Developing SDG-focused initiatives
While negative and positive screening have become increasingly sophisticated in the last decade, the SDGs provide a new opportunity to measure the ESG risk companies bring to the portfolio alongside their sustainability impact on the real world. Tools to benchmark corporate performance against the SDGs, as called for by Aviva Investors in the UK International Development Committee’s first report, could be transformational.
One of the first initiatives to be released, which could pave the way for other tools, is the MSCI ESG Sustainable Impact Metrics. MSCI has grouped the 17 SDGs into five themes – basic needs, empowerment, climate change, natural capital and governance – under which they have developed a detailed taxonomy of products and services offering solutions. Companies’ revenue exposure to these products and services has been estimated, and investors are offered the option to apply minimum ESG standards, to minimise exposure to negative impacts and maintain governance standards.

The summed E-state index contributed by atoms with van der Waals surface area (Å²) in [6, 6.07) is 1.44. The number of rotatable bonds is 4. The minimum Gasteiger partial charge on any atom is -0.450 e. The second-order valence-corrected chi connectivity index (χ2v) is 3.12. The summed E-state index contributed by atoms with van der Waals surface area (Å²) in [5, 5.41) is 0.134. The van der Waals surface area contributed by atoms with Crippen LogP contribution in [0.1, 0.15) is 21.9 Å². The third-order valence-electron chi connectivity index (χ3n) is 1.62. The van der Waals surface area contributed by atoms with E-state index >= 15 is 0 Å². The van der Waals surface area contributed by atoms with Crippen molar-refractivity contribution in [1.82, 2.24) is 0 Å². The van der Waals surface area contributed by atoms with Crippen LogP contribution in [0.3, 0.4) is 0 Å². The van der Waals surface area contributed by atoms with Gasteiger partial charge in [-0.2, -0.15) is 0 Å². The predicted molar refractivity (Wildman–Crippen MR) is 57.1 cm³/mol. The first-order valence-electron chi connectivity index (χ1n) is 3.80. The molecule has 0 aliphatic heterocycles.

Investors are also developing SDG-based scoring methodologies. Mirova, the responsible investment division of Natixis Asset Management, has developed a scoring methodology to determine companies’ contribution to the SDGs and exclude companies or increase allocations accordingly.
“The SDGs buttress the legitimacy of our engagement work. When we talk to the companies we invest in on the topic of water, human rights or climate change, to name a few, we can now also point to the fact that the 193 countries of the United Nations affirm that action on these issues is of critical importance to sustainable economic development worldwide”.
Carly Greenberg, CFA, Senior ESG Analyst, Walden Asset Management
A risk compass for alternative asset classes
It can be difficult to navigate the ESG risks involved in investing beyond traditional equity and fixed income, especially because well-known and well-tested risk management processes such as negative, positive and bestin- class screening do not apply. From infrastructure to real estate to commodities, alternative asset classes come with specific risk profiles, including on sustainability.